College of Arts and Letters2013-2014

Department of Philosophy

Philosophy, Bachelor of Arts

In the words of Eleanor Roosevelt, “One’s philosophy is not best expressed in words; it is expressed in the choices one makes... and the choices we make are ultimately our responsibility.”

This degree provides students with experiences and stimulations that generate thinking, feeling, questioning, and wondering. This degree is often seen as evidence of the ability to think in a disciplined manner and has served as a springboard for a surprising number of careers in business, law, education, art, and government.


What Can I Do with a Bachelor of Arts in Philosophy?

Philosophy is concerned with the fundamental questions of human existence. Plato sets part of the agenda for the history of Western thought by arguing that the basic ideas needed to address these questions are truth, beauty, and goodness. Here, you will study the history of ideas to gain a deeper understanding of how contemporary problems stem from these age-old questions. At the same time, you will study contemporary issues in physics, biology, psychology, religion, art, law, and government. In each case, philosophy probes the limits of these areas of inquiry and examines methods used to improve our understanding.

You will also learn to read more carefully, think more reflectively, and write more clearly. These skills are vital to many different career paths. A degree in philosophy will give you the skills to enter traditional professions like medicine, law, the clergy, teaching, and business. Philosophy majors also perform significantly better, on average, than other students on entrance exams to law school, medical school, and MBA programs. In the final analysis, the study of philosophy will prepare you for a thoughtful life.

Career opportunities that might be pursued:
  • Public policy
  • Medicine and medical ethics
  • Religion
  • Business

With further education, one of these paths is possible:
  • Librarian
  • Attorney
  • Counselor
  • University professor

University Requirements

  • To receive a bachelor's degree at Northern Arizona University, you must complete at least 120 units of credit that minimally includes a major, the liberal studies requirements, and university requirements as listed below.

    • All of Northern Arizona University's liberal studies, diversity, junior-level writing, and capstone requirements.
    • All requirements for your specific academic plan(s).
    • At least 30 units of upper-division courses, which may include transfer work.
    • At least 30 units of coursework taken through Northern Arizona University, of which at least 18 must be upper-division courses (300-level or above). This requirement is not met by credit-by-exam, retro-credits, transfer coursework, etc.
    • A cumulative grade point average of at least 2.0 on all work attempted at Northern Arizona University.
    The full policy can be viewed here.



In addition to University Requirements:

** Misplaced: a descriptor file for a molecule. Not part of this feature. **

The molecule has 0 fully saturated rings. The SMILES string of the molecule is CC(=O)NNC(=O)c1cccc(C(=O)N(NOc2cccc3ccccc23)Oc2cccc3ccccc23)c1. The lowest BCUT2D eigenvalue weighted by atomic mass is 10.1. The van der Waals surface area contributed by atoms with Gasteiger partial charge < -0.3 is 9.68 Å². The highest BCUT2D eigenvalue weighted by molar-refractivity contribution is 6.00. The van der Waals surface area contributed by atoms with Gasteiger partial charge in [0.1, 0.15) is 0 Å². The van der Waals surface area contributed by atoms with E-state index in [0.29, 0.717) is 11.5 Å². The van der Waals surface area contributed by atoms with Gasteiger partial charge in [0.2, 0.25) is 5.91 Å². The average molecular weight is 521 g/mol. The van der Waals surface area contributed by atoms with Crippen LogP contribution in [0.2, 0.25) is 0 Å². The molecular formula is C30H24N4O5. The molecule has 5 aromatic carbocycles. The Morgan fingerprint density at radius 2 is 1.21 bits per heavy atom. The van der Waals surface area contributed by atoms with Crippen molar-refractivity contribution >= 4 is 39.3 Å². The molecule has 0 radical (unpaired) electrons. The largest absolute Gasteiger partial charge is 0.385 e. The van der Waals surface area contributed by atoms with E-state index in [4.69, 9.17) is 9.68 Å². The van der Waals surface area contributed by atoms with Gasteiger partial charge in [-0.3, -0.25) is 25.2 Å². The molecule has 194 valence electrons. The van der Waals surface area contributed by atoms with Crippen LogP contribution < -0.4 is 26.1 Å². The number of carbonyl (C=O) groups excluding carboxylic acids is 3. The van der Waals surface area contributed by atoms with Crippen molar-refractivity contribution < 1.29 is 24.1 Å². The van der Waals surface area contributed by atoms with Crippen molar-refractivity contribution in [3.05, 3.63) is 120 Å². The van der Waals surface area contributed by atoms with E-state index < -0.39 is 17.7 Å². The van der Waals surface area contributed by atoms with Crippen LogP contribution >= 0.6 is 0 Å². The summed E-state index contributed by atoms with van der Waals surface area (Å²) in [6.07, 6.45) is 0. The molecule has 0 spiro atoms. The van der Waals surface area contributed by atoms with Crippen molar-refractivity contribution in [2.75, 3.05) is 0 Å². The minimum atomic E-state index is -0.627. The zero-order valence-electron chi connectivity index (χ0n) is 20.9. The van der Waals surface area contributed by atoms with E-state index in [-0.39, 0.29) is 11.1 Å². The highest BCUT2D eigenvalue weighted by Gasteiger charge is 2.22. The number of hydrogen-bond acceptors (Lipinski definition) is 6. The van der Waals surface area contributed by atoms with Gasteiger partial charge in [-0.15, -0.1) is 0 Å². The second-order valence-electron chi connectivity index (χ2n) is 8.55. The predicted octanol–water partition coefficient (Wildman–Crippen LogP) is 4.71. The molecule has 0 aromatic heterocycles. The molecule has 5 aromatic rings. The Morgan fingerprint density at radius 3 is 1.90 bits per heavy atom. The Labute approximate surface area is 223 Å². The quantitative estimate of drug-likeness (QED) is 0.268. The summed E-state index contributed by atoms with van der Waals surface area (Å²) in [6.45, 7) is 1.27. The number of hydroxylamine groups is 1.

• At least 36 units of major requirements
  • Fourth-semester proficiency in a modern language
  • Be aware that you may not use courses with a PHI prefix to satisfy liberal studies requirements
  • Elective courses, if needed, to reach an overall total of at least 120 units

Please note that you may be able to use some courses to meet more than one requirement. Contact your advisor for details.

Minimum Units for Completion 120
Highest Mathematics Required MAT 114
Foreign Language Required
University Honors Program Optional
Progression Plan Link View Progression Plan


Major Requirements
  • Take the following 36 units:

    • PHI 203 or PHI 223 (3 units)
    • PHI 240, PHI 241 (6 units)
    • Select one course from: PHI 320, PHI 321, PHI 322, PHI 323 (3 units)
    • Select one course from: PHI 325, PHI 347, PHI 357 (3 units)
    • Select one course from: PHI 340W, PHI 341W, PHI 343W, or PHI 345W each of which meets Northern Arizona University's junior writing requirement. (3 units)
    • PHI 414C which meets Northern Arizona University's senior capstone requirement. (3 units)
    • Additional PHI coursework, of which at least 9 must be in upper-division courses (courses numbered from 300 to 599). If you are considering graduate education in philosophy, we recommend that you take PHI 301. (15 units)
    Advisors in the Department of Philosophy will work with you to prepare for any specific career you might have in mind. Where it is reasonable to do so and with the advisor's and chair's approval, it is possible to substitute or supplement courses from outside philosophy to count in the philosophy major. These substitutions may not exceed a total of 6 units.
Foreign Language Requirement
  • You must demonstrate proficiency in a language other than English that is equivalent to four terms of university coursework in the same language. You may satisfy this requirement by taking language courses or by testing out of all or part of it by taking CLEP exams. 

General Electives
  • Additional coursework is required, if, after you have met the previously described requirements, you have not yet completed a total of 120 units of credit. 

    You may take these remaining courses from any academic areas, using these courses to pursue your specific interests and goals. We encourage you to consult with your advisor to select the courses that will be most advantageous to you. (Please note that you may also use prerequisites or transfer credits as electives if they weren't used to meet major, minor, or liberal studies requirements.)

Additional Information
  • Be aware that some courses may have prerequisites that you must also take. For prerequisite information click on the course or see your advisor.

Campus Availability

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